In addition to consultations with other writers, a good part of the Writer in Residence’s time is devoted to writing. This morning, during my walk with my dog [his idea of a walk is to gallop, wild-cannon-like, through the fields while I walk, tea in hand and rather more sedately, along the driveway, observing the waterfowl], I think I originated an interesting idea for a new writing project for my library term. I want tannins, backbone, edginess, a little roughness around the edges, from an idea in early stages. This one needs time to ferment a bit, but I am hopeful.
My WIR office hours:
Tuesday, 10 Am – 6 PM.
Wednesday, 12:30 Pm- 9 PM.
For the duration of my SPL Residency, to book an appointment, please contact me directly at d.hobsbawnsmith [at] saskatoonlibrary [dot] ca or call my SPL direct line at 306.975.7598.
I’ll see you at the library!
Stone Mattress by Margaret Atwood
Chez L’Arabe by Mireille Silcoff
Forms of Devotion by Diane Schoemperlen
Lake of Two Mountains by Arleen Paré
Leaving Howe Island by Sadiqa de Meijer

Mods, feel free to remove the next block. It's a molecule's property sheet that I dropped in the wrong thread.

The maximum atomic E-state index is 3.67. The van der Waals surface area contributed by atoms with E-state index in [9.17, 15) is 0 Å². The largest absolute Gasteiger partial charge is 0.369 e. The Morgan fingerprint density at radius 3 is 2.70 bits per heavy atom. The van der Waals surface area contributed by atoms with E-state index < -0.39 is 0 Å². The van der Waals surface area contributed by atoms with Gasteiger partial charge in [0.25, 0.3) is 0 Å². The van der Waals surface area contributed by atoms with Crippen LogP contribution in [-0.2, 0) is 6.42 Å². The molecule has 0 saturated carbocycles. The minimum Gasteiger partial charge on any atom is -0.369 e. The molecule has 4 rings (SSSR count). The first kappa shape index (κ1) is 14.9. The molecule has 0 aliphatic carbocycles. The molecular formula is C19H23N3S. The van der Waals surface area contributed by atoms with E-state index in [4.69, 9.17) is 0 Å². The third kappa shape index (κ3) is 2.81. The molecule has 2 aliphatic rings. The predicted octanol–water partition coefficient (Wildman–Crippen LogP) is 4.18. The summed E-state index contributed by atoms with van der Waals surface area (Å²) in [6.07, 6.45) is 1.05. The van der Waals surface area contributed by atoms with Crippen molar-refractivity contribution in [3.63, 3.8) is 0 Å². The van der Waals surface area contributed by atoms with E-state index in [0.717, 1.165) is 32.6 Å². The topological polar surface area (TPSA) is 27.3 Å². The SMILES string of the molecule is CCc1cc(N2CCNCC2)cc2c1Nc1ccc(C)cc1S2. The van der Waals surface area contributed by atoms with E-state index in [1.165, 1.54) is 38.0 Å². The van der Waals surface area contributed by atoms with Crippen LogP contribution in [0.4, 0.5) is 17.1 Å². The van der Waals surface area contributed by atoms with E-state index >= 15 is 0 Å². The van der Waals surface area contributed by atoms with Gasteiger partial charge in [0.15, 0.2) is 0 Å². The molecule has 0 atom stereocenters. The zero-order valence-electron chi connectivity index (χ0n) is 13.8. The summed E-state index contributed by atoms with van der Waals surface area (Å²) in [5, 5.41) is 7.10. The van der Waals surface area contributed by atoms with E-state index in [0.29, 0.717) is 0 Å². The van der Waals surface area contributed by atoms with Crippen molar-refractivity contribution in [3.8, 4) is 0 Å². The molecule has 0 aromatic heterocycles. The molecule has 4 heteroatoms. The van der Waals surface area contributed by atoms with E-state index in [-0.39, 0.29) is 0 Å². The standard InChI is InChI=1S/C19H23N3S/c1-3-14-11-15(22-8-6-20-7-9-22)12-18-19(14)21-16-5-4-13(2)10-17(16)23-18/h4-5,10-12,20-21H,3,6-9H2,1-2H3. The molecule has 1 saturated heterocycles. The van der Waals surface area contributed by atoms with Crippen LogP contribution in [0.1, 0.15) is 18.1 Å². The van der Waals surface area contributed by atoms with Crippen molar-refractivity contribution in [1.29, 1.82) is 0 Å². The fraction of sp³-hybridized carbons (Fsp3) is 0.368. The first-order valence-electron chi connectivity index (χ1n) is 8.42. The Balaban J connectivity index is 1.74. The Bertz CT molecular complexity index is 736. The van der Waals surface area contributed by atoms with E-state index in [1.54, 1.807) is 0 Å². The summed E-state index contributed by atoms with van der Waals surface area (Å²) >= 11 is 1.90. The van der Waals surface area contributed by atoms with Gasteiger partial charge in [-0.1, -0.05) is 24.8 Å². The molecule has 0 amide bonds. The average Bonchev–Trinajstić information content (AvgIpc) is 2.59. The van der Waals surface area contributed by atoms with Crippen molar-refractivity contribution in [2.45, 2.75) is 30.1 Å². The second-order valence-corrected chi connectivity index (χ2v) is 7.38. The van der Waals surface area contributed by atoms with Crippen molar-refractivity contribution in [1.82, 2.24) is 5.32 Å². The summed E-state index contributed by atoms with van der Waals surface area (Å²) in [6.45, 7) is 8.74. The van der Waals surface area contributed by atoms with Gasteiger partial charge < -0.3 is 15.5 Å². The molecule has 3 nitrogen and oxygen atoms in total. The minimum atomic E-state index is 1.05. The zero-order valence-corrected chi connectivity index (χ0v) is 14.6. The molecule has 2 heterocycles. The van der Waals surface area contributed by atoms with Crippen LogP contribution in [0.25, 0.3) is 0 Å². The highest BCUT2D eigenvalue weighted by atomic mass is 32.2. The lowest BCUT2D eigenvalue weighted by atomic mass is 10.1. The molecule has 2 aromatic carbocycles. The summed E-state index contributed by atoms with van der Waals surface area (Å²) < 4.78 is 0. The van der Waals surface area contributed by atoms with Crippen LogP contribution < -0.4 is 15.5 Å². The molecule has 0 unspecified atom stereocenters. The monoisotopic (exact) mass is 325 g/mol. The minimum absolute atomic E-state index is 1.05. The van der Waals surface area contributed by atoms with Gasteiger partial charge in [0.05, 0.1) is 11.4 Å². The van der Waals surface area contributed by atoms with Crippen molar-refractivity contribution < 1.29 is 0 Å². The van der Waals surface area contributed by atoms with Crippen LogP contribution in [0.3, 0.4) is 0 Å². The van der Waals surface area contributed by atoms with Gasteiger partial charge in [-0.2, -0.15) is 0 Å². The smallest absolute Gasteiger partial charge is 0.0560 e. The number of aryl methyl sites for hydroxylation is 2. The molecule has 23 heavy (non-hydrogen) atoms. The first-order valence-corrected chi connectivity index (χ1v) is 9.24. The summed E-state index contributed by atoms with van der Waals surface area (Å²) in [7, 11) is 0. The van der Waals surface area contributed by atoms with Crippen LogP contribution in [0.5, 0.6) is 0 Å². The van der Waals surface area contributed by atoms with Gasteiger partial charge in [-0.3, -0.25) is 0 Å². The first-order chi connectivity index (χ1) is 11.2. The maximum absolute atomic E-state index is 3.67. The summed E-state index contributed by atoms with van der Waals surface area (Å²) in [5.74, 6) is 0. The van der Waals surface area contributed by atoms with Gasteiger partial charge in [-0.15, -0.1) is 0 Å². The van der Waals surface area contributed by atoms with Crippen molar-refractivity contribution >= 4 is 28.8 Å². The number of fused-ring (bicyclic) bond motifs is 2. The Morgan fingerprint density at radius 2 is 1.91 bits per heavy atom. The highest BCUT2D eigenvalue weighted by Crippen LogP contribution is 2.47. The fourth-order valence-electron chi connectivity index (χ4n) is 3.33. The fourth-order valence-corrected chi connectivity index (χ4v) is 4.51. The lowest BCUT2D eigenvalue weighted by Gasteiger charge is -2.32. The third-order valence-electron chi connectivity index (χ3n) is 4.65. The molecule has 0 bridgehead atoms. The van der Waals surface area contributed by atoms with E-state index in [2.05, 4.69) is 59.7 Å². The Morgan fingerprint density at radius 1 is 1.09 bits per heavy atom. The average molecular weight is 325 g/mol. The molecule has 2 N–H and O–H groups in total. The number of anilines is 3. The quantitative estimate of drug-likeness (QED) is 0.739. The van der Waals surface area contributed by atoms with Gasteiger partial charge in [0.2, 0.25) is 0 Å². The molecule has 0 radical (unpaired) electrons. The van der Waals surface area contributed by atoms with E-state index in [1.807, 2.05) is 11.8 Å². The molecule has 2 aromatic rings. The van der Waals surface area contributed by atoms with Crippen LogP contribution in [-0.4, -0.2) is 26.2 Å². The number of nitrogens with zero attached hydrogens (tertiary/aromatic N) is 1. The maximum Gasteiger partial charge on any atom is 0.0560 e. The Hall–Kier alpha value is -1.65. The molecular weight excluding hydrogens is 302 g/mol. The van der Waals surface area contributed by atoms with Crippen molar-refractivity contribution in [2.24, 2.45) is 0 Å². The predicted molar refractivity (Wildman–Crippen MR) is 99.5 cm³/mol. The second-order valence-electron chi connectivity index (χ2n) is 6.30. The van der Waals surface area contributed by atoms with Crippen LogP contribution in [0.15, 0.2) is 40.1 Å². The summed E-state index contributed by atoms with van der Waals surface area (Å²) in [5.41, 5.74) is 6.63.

Today I sent my final edited short story manuscript, What Can’t Be Undone, to my editor for forwarding to my publisher, Thistledown Press. Before I did that, I went through my editor’s notes and comments over the last few weeks, re-writing and polishing and fretting about phrasing and meaning and searching for each story’s meaning, and the best way to say it. Sometimes it meant hunting for understanding nuance, looking for a single word, the perfect word missing from one particular phrase or scene. In one case, as I pondered, I had to re-examine my understanding – of grief, of mourning, of the pain of loss. It put me into a near-trance. Then I began to fret about the calibre of my work: maybe I should hold onto it indefinitely, re-write each and every phrase, re-examine the stories, some of which I began ten years ago. It had the makings of writer’s block: when is a piece good enough, ready for release? When does a writer need to let go so she can move on to other work?